This is an updated version of an original Cochrane review published in The Cochrane Library, 2011, Issue 1.
Vulval intraepithelial neoplasia (VIN) is a pre-malignant condition of the vulval skin. This uncommon chronic skin condition of the vulva is associated with a high risk of recurrence and the potential to progress to vulval cancer. The condition is complicated by its multicentric and multifocal nature. The incidence of this condition appears to be rising, particularly in the younger age group. There is a lack of consensus on the optimal surgical treatment method. However, the rationale for the surgical treatment of VIN has been to treat the symptoms and exclude any underlying malignancy, with the continued aim of preserving the vulval anatomy and function. Repeated treatments affect local cosmesis and cause psychosexual morbidity, thus impacting the individual's quality of life.
To evaluate the effectiveness and safety of surgical interventions in women with high-grade VIN.
We searched the Cochrane Gynaecological Cancer Group Trials Register and the Cochrane Central Register of Controlled Trials (CENTRAL), MEDLINE and EMBASE up to 1 September 2015. We also searched registers of clinical trials, abstracts of scientific meetings and reference lists of included studies, and contacted experts in the field.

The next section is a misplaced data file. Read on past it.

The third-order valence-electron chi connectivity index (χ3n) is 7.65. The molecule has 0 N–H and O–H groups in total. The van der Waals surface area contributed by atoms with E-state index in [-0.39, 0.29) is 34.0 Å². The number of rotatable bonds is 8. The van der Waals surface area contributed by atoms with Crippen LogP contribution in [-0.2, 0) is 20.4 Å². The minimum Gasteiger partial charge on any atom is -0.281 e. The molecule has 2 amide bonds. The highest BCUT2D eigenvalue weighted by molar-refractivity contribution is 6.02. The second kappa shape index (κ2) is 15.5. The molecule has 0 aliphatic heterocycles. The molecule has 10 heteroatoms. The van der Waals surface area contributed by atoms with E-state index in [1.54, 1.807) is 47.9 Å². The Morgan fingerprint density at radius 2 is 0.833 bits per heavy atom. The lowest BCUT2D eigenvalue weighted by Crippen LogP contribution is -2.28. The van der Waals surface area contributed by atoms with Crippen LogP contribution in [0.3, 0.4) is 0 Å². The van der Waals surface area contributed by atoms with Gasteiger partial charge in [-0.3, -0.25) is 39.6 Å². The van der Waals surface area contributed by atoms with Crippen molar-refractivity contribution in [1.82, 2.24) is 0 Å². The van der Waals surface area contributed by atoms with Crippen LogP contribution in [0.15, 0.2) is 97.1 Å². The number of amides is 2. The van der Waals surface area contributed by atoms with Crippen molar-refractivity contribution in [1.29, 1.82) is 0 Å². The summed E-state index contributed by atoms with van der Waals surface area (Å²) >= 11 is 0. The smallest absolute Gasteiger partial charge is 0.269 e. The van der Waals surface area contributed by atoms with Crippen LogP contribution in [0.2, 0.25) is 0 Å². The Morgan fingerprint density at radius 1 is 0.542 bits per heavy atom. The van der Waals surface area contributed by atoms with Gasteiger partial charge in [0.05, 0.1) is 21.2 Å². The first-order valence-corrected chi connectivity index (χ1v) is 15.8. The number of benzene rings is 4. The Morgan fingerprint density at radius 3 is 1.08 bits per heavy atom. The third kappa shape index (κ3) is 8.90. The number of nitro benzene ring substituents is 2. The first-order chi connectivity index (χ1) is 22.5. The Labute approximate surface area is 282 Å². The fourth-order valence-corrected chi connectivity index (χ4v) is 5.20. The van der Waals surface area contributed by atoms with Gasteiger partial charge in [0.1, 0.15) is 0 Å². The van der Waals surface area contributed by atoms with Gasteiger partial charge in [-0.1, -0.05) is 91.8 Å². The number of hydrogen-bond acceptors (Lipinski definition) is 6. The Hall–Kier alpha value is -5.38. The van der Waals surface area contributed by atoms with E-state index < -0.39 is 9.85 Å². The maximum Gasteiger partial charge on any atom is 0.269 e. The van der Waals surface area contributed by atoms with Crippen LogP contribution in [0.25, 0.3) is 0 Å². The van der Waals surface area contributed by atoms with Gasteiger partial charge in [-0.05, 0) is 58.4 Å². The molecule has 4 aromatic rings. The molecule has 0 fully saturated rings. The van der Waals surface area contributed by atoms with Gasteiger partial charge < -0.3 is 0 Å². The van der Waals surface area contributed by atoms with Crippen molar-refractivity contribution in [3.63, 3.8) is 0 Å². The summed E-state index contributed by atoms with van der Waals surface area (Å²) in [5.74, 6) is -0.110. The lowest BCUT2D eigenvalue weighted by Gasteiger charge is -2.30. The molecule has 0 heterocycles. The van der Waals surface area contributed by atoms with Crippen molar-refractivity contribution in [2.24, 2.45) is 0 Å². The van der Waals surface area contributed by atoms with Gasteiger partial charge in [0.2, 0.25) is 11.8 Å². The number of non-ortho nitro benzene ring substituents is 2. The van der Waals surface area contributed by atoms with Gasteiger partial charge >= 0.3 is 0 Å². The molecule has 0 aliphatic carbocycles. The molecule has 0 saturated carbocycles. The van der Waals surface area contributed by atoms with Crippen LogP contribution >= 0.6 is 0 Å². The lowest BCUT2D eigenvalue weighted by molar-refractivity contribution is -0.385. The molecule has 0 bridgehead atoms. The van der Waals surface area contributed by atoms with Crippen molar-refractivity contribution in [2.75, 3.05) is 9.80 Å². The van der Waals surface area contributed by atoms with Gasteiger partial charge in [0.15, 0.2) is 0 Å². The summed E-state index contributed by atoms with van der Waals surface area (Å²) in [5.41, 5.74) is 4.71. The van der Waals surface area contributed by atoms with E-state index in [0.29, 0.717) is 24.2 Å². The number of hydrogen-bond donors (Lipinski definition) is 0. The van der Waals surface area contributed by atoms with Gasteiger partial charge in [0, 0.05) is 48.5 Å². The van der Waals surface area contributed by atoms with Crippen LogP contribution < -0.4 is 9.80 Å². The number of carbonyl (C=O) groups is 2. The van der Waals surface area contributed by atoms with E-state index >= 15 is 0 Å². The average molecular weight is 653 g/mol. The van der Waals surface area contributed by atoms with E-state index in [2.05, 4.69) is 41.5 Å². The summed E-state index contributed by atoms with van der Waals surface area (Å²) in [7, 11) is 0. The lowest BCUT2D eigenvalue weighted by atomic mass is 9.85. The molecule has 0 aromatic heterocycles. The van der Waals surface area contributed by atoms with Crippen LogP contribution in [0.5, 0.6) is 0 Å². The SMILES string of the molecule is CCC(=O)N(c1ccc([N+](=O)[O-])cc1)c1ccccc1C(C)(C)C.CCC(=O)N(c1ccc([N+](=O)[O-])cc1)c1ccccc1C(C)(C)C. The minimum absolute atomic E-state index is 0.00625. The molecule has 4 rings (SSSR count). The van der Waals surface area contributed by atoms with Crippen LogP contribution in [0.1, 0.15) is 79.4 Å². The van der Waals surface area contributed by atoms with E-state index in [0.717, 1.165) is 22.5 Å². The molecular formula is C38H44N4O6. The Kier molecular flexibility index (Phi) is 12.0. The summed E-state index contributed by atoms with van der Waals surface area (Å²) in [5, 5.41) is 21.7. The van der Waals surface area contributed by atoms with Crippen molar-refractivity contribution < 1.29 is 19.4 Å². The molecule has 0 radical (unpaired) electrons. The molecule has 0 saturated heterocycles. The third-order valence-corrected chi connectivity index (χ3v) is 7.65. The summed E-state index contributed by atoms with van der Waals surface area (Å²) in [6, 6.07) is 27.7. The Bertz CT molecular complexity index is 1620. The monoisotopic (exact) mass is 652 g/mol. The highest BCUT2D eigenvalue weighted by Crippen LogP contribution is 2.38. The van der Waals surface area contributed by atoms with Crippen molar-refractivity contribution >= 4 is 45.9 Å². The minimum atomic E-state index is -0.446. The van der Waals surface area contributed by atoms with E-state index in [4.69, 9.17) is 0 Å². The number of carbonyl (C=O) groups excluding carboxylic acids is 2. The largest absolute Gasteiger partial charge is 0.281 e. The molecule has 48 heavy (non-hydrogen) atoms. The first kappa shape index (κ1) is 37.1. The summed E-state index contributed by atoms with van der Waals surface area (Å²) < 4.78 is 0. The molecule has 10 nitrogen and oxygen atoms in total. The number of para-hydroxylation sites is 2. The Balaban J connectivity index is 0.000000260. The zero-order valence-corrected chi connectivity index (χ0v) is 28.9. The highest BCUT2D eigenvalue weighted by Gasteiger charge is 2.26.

Randomised controlled trials (RCTs) that compared surgical interventions in adult women diagnosed with high-grade VIN.
Data collection and analysis
Two review authors independently abstracted data and assessed risk of bias.
We identified one RCT, including 30 women, that met our inclusion criteria; this trial reported data on carbon dioxide (CO2) laser surgery versus cavitational ultrasonic surgical aspiration (CUSA). There were no differences in the risks of disease recurrence after one year of follow-up, pain, scarring, dysuria or burning, adhesions, infection, abnormal discharge or eschar between women who underwent CO2 laser surgery and those who received CUSA. The trial lacked statistical power, due to the small number of women in each group and the low number of observed events, but was at low risk of bias.
The included trial lacked statistical power, due to the small number of women in each group and the low number of observed events. The absence of reliable evidence regarding the effectiveness and safety of the two surgical techniques for the management of VIN therefore precludes any definitive guidance or recommendations for clinical practice.